Anyway, the Mandarin’s ten rings are almost mythical, and very nearly divine. In the comics, these ten devices were created by a race of aliens known as the Makluans: they are weapons, endowed with the incorporeal spirits of ancient cosmic warriors and heroes, and each also possesses the ability to think and operate on its own, without even needing a wearer to use it. The ten rings are named Remaker, Influence, Spectral, Spin, Incandescence, Nightbringer, Daimonic, Zero, Lightning, and The Liar. They each have specific powers, but if you’re interested I’ll direct you to a place where you can learn more about those. For the purposes of this post, I’m not going to go into the subtle differences between “manipulating the atomic and molecular structures of matter” and “destroying the bonds between the atoms and the molecules”. Let’s put it this way: these things are powerful. Maybe not on quite the same level as, say, the One Ring of Power, but they’re up there.

Now, at first, upon reading all this, I had a crazy idea that somehow the Infinity Stones themselves would be used to explain the ten rings: that, somehow, when Thanos destroyed the seven stones, their broken fragments wandered across the universe and ended up in/on the hands of The Mandarin. Then I kind of realized that The Mandarin has been established to have had these ten rings since at least the 1950s. In the comics, he just happened to be the one guy around when a Makluan spaceship carrying the ten rings crash-landed in China: being a quick-thinking, practical sort of guy, The Mandarin killed the alien pilot and stole the rings. Much of the rest of his story has already been adapted in a slightly different fashion: he kidnapped Tony Stark (been there, done that), and then one of his rings ended up with Malekith the Dark Elf (he’s already dead in the MCU timeline). But that doesn’t mean there still aren’t interesting stories to be told.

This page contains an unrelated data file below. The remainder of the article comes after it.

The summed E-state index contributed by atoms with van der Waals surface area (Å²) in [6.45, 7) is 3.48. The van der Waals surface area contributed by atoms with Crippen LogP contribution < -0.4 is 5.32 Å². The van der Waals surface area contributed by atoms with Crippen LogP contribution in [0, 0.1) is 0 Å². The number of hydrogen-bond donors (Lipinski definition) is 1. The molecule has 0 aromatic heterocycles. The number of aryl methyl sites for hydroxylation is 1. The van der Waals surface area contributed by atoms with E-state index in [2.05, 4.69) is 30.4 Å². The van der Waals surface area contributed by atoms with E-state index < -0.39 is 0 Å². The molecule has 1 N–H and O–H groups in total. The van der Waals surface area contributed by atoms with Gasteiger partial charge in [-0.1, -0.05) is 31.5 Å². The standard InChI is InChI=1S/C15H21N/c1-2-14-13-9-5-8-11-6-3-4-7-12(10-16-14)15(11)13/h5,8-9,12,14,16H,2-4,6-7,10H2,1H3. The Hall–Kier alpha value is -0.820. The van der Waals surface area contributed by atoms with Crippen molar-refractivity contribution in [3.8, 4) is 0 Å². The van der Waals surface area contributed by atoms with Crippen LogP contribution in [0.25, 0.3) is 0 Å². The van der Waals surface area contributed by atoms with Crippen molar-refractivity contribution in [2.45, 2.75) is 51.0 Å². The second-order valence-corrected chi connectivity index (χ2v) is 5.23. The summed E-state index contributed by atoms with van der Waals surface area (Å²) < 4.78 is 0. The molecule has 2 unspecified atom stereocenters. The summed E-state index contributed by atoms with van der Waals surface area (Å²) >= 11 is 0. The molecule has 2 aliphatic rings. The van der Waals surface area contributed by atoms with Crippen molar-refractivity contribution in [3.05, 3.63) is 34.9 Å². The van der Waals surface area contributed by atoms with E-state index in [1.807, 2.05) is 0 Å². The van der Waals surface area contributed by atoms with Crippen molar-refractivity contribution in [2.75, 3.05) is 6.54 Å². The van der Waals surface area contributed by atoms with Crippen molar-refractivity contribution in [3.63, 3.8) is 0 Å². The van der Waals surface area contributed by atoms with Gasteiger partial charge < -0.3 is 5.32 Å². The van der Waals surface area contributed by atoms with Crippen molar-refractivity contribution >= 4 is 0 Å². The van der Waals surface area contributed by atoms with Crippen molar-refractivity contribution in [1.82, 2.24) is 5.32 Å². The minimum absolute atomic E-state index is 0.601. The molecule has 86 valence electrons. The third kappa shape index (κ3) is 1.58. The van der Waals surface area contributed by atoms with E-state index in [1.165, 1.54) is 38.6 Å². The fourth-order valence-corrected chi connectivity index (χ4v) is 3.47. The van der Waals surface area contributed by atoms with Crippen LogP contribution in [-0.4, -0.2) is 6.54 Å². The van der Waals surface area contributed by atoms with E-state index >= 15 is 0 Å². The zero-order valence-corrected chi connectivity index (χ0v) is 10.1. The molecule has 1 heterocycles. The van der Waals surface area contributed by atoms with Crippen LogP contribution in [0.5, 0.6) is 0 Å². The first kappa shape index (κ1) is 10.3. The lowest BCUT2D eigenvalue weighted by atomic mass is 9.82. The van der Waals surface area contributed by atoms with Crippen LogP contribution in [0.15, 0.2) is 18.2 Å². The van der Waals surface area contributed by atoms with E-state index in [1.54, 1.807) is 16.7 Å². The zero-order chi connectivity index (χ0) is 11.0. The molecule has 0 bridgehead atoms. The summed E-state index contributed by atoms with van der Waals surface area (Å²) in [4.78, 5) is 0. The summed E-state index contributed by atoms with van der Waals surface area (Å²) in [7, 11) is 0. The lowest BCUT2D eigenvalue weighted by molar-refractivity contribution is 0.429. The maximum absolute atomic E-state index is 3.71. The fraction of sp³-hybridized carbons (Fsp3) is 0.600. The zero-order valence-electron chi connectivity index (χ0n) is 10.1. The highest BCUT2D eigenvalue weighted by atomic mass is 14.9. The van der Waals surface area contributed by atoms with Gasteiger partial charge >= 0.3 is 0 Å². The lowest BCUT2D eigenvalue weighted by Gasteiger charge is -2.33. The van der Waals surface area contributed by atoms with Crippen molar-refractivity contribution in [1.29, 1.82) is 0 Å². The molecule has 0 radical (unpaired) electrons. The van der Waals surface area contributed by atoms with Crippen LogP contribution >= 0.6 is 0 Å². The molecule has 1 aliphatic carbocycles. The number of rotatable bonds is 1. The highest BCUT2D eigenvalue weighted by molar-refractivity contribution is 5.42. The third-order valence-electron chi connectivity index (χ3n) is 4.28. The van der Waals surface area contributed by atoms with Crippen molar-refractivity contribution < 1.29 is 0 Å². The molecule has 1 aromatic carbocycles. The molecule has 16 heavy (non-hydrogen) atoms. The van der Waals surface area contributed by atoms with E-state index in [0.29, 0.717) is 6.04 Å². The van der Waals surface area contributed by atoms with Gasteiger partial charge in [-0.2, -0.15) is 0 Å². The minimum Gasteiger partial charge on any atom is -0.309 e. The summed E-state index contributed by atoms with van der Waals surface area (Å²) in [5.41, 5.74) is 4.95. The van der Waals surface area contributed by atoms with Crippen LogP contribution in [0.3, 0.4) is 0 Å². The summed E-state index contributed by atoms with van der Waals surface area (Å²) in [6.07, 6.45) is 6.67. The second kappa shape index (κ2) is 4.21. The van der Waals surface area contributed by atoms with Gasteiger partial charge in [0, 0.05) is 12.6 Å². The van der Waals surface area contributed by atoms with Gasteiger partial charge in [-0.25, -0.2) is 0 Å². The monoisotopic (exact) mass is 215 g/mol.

For instance, the story of Tony Stark being kidnapped might have been adapted to the big screen already, but the Titanomechs which he built for the Mandarin in the comics haven’t: interestingly, these cyborg killers were later defeated by a swarm of Stark’s nanobots – and in the MCU, one of Stark’s last actions was to bequeath a similar swarm of nanobots to his friend, Peter Parker. There’s also the question of whether or not the rings will have their sentient abilities in the movies: if so, they could easily escape before The Mandarin is (possibly) defeated by Shang-Chi, and might find ten willing hosts for themselves. In the comics, when this happened, none of the hosts were really extraordinary, big-name characters – Malekith was by far the most important of them, and the MCU has already reduced him to a cut-and-dry one-off bad guy. The people that did end up with the rings were all rather pathetic, in fact: a disgruntled Broadway director who named himself “Lightning Conductor”, and a French neo-Nazi, for instance. But this time around, wouldn’t it be much more exciting if the rings actually went looking for the most powerful villains and criminals in the world – especially at this critical time, when there have been reports going around that Marvel wants to produce a villain team-up movie such as Thunderbolts, which could unite characters like Baron Zemo, Justin Hammer, Red Hulk and Ghost.

What do you think? How would you like to see the Ten Rings and the ten rings implemented into the MCU, and what sort of future could they have? Will the Mandarin be a one-and-done villain, or could he make multiple appearances in the next phase of Marvel films? Share your own theories in the comments below!